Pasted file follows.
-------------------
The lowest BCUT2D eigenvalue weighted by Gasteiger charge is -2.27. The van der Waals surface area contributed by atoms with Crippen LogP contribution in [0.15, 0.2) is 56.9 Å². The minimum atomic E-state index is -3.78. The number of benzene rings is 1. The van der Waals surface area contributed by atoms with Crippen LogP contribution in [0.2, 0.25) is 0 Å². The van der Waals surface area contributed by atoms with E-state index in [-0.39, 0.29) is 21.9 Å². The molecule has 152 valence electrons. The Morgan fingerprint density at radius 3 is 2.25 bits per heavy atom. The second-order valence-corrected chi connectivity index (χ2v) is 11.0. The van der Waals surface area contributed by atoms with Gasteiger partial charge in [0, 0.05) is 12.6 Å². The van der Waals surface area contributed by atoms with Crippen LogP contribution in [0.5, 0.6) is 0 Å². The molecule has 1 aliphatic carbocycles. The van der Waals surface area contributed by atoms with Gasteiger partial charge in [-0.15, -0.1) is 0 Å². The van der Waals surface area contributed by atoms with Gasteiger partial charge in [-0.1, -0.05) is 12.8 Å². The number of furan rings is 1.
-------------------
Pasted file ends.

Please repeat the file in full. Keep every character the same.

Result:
The lowest BCUT2D eigenvalue weighted by Gasteiger charge is -2.27. The van der Waals surface area contributed by atoms with Crippen LogP contribution in [0.15, 0.2) is 56.9 Å². The minimum atomic E-state index is -3.78. The number of benzene rings is 1. The van der Waals surface area contributed by atoms with Crippen LogP contribution in [0.2, 0.25) is 0 Å². The van der Waals surface area contributed by atoms with E-state index in [-0.39, 0.29) is 21.9 Å². The molecule has 152 valence electrons. The Morgan fingerprint density at radius 3 is 2.25 bits per heavy atom. The second-order valence-corrected chi connectivity index (χ2v) is 11.0. The van der Waals surface area contributed by atoms with Gasteiger partial charge in [0, 0.05) is 12.6 Å². The van der Waals surface area contributed by atoms with Crippen LogP contribution in [0.5, 0.6) is 0 Å². The molecule has 1 aliphatic carbocycles. The van der Waals surface area contributed by atoms with Gasteiger partial charge in [-0.15, -0.1) is 0 Å². The van der Waals surface area contributed by atoms with Gasteiger partial charge in [-0.1, -0.05) is 12.8 Å². The number of furan rings is 1.